Think you can’t have an aesthetically pleasing yard without using a ton of water? Think again.
Winners of the 13th annual Southern Nevada Water Authority Landscape Awards competition have torn out thirsty grass and plants in favor of desert-loving yards.
The water authority recognized 12 winners in five categories. A panel of judges selected the winning landscapes based on overall beauty, efficient water use, plant selection and design.
Dave and Kathy Oder took first place in the residential category for yards designed by a professional. They used the Schilling Horticulture Group.
The Oders have a half-acre lot in The Ridges. Formerly from Tustin, Calif., the pair had to make what Kathy Oder called "a mental transition." That transition took three different landscape configurations before they went totally turf-free. Plans for a golf tee area, for example, would have used too much water, said Dave Oder, "so we went, kicking and screaming, with synthetic turf."
Now he likes the synthetic grass. They were so taken with the transformation, the couple took things a step further. They got rid of the silk plants on the inside of their home and replaced them with real cactuses.
They weren’t the only Summerlin-area winners. George and Suzanne Levine’s do-it-yourself efforts garnered a third-place award for the competition.
Suzanne Levine hails from Hawaii and got the green-thumb gene from her mother. Growing things in the desert, she said, just takes educating oneself on what can grow here.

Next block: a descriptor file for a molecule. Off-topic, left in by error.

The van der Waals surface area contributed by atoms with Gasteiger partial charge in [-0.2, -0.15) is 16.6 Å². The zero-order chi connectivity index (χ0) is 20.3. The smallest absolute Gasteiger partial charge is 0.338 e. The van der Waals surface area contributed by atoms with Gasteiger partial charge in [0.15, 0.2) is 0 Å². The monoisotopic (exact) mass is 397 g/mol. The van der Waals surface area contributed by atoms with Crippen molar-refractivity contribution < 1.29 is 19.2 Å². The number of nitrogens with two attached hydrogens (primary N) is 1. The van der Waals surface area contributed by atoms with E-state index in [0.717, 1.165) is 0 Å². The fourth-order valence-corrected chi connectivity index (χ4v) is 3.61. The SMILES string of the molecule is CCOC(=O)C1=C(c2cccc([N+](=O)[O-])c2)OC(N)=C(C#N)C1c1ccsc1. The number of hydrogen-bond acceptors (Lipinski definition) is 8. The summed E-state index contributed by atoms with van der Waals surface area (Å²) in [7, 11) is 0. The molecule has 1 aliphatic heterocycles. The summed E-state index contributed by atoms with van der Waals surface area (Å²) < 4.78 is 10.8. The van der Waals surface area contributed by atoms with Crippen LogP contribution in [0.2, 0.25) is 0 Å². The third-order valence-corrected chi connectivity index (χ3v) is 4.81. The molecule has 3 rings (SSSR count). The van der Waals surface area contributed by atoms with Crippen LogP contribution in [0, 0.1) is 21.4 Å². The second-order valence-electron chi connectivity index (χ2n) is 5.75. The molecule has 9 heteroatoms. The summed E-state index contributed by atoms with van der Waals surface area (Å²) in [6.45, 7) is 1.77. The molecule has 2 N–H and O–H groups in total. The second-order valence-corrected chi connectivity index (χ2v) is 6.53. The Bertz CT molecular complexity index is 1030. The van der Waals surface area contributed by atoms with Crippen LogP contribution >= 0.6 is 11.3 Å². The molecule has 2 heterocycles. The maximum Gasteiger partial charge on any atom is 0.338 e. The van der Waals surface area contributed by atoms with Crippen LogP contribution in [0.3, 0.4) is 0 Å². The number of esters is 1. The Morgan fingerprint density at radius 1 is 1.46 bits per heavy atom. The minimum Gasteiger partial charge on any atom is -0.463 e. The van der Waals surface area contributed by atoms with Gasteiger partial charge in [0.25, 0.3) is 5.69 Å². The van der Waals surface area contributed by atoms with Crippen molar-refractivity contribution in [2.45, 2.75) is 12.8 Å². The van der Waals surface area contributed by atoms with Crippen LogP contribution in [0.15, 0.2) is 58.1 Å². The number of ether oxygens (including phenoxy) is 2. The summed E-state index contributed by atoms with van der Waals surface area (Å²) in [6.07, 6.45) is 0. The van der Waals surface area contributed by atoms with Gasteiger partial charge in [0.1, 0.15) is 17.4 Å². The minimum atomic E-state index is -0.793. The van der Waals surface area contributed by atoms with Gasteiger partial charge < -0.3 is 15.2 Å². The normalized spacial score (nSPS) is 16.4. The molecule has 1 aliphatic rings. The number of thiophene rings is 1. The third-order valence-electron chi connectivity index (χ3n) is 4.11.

"Some things actually grow better than in Hawaii because of the bugs and the humidity there," she said.
She and her husband took out about 1,000 square feet of water-hungry grass in their northwest home and replaced it with desert-tolerant plants and rock. They incorporated staggered elevations, included a socializing area and added potted plants to play off the color of the outdoor furniture.
Spring Valley resident Michael Williams bought a home with an all-grass lawn. He let it die, then set about transitioning it to a desert delight. He added elevation changes, stepping stones and plants native to the area. He said he likes to meditate in his yard.
"I have this palo verde tree," he said. "It has these little yellow blossoms in the spring, just hundreds of them. When the wind blows, it’s like it’s snowing, snowing blossoms."
The Schilling Horticulture Group had multiple wins. Owner/operator Norm Schilling has been designing landscapes for more than 20 years. He credited his staff and designer Cornia Van Gorkum for much of the winning work.
He said mixing color and texture in the plants one chooses makes for an interesting yard.
Schilling said one had to take into account "different viewpoints, including from inside the house."
The overall intent, of course, is to promote water-saving yards, especially important as the Southwest is still in a drought state.
"A stewardship ethic can’t be effectively cultivated with numbers and statistics," said Doug Bennett, water authority conservation manager. "These awards take the issue of landscaping to a tangible, human level. When people who’ve done these projects talk passionately about the reasons and rewards, it motivates others."
When properly irrigated, water-efficient landscapes can use up to 75 percent less water than turf, the water authority reports. Since 1999, thousands of residents and businesses have upgraded to water-smart designs, converting more than 152 million square feet of lawns to water-efficient landscaping and collectively saving more than 50 billion gallons of water.
For more information about the awards, visit snwa.com or call 862-3400.
Contact Summerlin and Summerlin South View reporter Jan Hogan at email@example.com or 387-2949.